The story of the Azerbaijani Mountain Jews began thousands years ago during their exodus from Israel. They passed through Persia, where they picked up an ancient, Farsi-based language and seasoned it with Aramaic, Arabic, and Hebrew, and most of them settled in Baku, Shemakha, and Kuba, three Azerbaijani cities. The Azerbaijani Mountain Jews also refer to themselves as Tats (pronounced like taught). “Tat” is a word of Turkish origin. The Mountain Jew settlements are not isolated, they live among the Azerbaijani people and often referred to as “Azerbaijani Jews.” According to statements by Azerbaijani ethnographers, the national culture and cuisine of Mountain Jews is almost identical to that of the Azerbaijani people.
Mountain Jews are well known for their delicious cuisine. The unique recipes of many Mountain Jew dishes have been passed down from generation to generation.
Many of their dishes have been influenced by Azerbaijani cuisine and often share almost the exact same names as their Azerbaijani counterpart. Byugleme (Buglama), Kyurze (Gyurza), Khashil, Osh (Pilaf), Dugovo (Dovga), Khayle (KyuKyu), Dolma, Chudu, and Ingar (Khingal) are only some examples of such dishes.
The Mountain Jews have their own strictly national dish as well, such as Khoyagusht–a dish made of meat, eggs, and chestnuts.
“Khoyagusht” is a word of Persian origin, as are the names of most Mountain Jew dishes. The first part, “khoya,” means “eggs,” the second part “gusht,” means “meat.” There are a several types of Khoyagusht: meat and chestnut Khoyagusht, meat, herb, and chestnut Khoyagusht, chicken and chestnut Khoyagusht, and a simple, chicken and potato Khoyagusht.
Properly prepared Khoyagusht is delicate and delicious. It could be cooked either in a frying pan or in an oven. Khoyagusht is usually served with rice (Osh), but sometimes on its own with Matzah bread.

*A full-sized picture of this dish is available in the Gallery

Ingredients for 4 servings:
1lb (½ kg) beef or lamb
2 large onions
10.5 oz (300 g) shelled cooked chestnuts
5-6 large eggs
2 tbsp olive oil (only if necessary)
Salt and Pepper to taste

Preparing the meat.
Place the meat in the pot, add hot water just enough to cover the meat. As the water comes to a boil, skim the foam off, add 1 onion, salt and pepper, reduce heat to low and simmer the meat for about 2-3 hours until meat is very tender.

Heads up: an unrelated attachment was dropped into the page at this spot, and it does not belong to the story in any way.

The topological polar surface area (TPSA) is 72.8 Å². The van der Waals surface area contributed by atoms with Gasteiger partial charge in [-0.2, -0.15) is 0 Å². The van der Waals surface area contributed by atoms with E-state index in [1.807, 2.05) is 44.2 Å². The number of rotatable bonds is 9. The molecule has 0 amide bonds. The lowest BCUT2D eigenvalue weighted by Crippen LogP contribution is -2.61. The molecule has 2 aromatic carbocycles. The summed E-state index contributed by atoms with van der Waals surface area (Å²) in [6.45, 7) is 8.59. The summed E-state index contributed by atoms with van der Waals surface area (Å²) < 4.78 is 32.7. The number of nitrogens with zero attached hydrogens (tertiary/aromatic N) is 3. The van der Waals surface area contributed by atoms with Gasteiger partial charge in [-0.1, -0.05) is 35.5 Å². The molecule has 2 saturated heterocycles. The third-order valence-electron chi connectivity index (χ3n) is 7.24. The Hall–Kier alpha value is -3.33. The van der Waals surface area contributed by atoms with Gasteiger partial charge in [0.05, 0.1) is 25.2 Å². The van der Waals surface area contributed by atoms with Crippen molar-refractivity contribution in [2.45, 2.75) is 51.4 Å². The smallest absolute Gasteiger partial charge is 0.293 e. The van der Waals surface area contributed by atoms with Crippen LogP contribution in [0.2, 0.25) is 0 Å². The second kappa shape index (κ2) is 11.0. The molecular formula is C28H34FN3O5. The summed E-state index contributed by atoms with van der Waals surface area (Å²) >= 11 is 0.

Allow the meat to cool down in its own broth. Remove the meat from the broth, separate the fat from the meat, and shred the meat using two forks or your hands to pull it apart. Remove the onion from the broth and mash it well with a fat. Mix them with a shredded meat.


Preparing the chestnuts.
You can prepare Khoyagusht by using cooked and peeled chestnuts, which vacuum-packed and ready to add to any dish. They are usually available at any oriental markets.


If cooking with fresh chestnuts, make sure they are plump, firm, glossy, and heavy for their size. To cook with the chestnuts, you must first peel the shell and remove the inner skin. This is usually done by boiling or roasting them. If you are pairing your chestnuts with other flavors, you need to boil them. To boil chestnuts, use a sharp paring knife to cut an X on the flat side of each nut. Bring them to a boil in a pot of cold water and let it simmer for 20-30 minutes until the chestnuts are completely cooked. Remove the pot from the heat and scoop out the chestnuts, a few at a time, and peel off the shell and skin. As they cool down, they become more difficult to peel, so leave them in the hot water until you are ready to peel them.

Preparing Bor-Khoyagusht.
Khoyagusht without eggs is called Bor-Khoyagusht.
Peel the onion, cut it in half, and slice it into thin half-rings.
Remove the fat from the surface of the broth and pour it into a skillet (you can add olive oil if there is not enough fat in the broth.) Warm the skillet and add the onion slices. Cook over low heat, until the onion is soft.


Add shredded meat and cooked chestnuts (cut them in half if they are too big) into the skillet with the onion and mix all together. Then add a few tablespoons of broth, cover the skillet with the lid, and simmer for about 20 minutes over low heat.
You can prepare Bor-Khoyagusht in advance and keep it in the refrigerator for a few days before cooking.


Cooking Khoyagusht.
Separately, whisk the eggs, add salt to your taste, and mix with the meat.


You can mix the eggs with the meat mixture right in the skillet, or in a large bowl, and then place the mixture back to the skillet.


Cover the skillet with a lid and cook Khoyagusht over low heat until the eggs cooked all the way through and have set. Then, turn off the heat and leave the Khoyagusht in the pan for a minute to absorb all the juices.


Khoyagusht can be fried in the pan, or baked in the oven.
For baking in the oven method: grease the baking pan with the fat or oil, spread out the meat-eggs mixture and bake in the preheated oven at 350°F (180°C) until eggs are cooked.


Cut into portion size pieces and serve warm with Matzah bread, or with rice (Osh).

Bon Appétit! Enjoy!

This post is also available in: Russian

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